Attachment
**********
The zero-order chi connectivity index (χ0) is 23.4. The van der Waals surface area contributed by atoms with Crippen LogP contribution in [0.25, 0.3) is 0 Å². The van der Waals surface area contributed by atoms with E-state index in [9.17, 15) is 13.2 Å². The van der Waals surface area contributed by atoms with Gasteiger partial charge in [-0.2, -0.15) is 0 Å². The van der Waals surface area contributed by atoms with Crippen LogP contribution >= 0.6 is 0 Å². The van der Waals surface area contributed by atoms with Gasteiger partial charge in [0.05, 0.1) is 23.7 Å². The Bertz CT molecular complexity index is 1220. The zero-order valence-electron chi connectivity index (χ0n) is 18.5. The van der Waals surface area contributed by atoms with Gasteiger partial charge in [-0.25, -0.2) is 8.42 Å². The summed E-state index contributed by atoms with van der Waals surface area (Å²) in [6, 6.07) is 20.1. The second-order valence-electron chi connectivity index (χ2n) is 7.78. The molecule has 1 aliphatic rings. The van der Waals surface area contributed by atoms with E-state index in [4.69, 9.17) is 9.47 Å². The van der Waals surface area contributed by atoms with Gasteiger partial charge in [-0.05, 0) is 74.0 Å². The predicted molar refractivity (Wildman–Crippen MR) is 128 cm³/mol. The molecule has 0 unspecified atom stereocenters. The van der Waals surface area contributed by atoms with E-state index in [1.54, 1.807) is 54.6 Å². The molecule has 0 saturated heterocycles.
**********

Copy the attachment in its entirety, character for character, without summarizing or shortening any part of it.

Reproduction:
The zero-order chi connectivity index (χ0) is 23.4. The van der Waals surface area contributed by atoms with Crippen LogP contribution in [0.25, 0.3) is 0 Å². The van der Waals surface area contributed by atoms with E-state index in [9.17, 15) is 13.2 Å². The van der Waals surface area contributed by atoms with Gasteiger partial charge in [-0.2, -0.15) is 0 Å². The van der Waals surface area contributed by atoms with Crippen LogP contribution >= 0.6 is 0 Å². The van der Waals surface area contributed by atoms with Gasteiger partial charge in [0.05, 0.1) is 23.7 Å². The Bertz CT molecular complexity index is 1220. The zero-order valence-electron chi connectivity index (χ0n) is 18.5. The van der Waals surface area contributed by atoms with Gasteiger partial charge in [-0.25, -0.2) is 8.42 Å². The summed E-state index contributed by atoms with van der Waals surface area (Å²) in [6, 6.07) is 20.1. The second-order valence-electron chi connectivity index (χ2n) is 7.78. The molecule has 1 aliphatic rings. The van der Waals surface area contributed by atoms with E-state index in [4.69, 9.17) is 9.47 Å². The van der Waals surface area contributed by atoms with Gasteiger partial charge in [-0.05, 0) is 74.0 Å². The predicted molar refractivity (Wildman–Crippen MR) is 128 cm³/mol. The molecule has 0 unspecified atom stereocenters. The van der Waals surface area contributed by atoms with E-state index in [1.54, 1.807) is 54.6 Å². The molecule has 0 saturated heterocycles.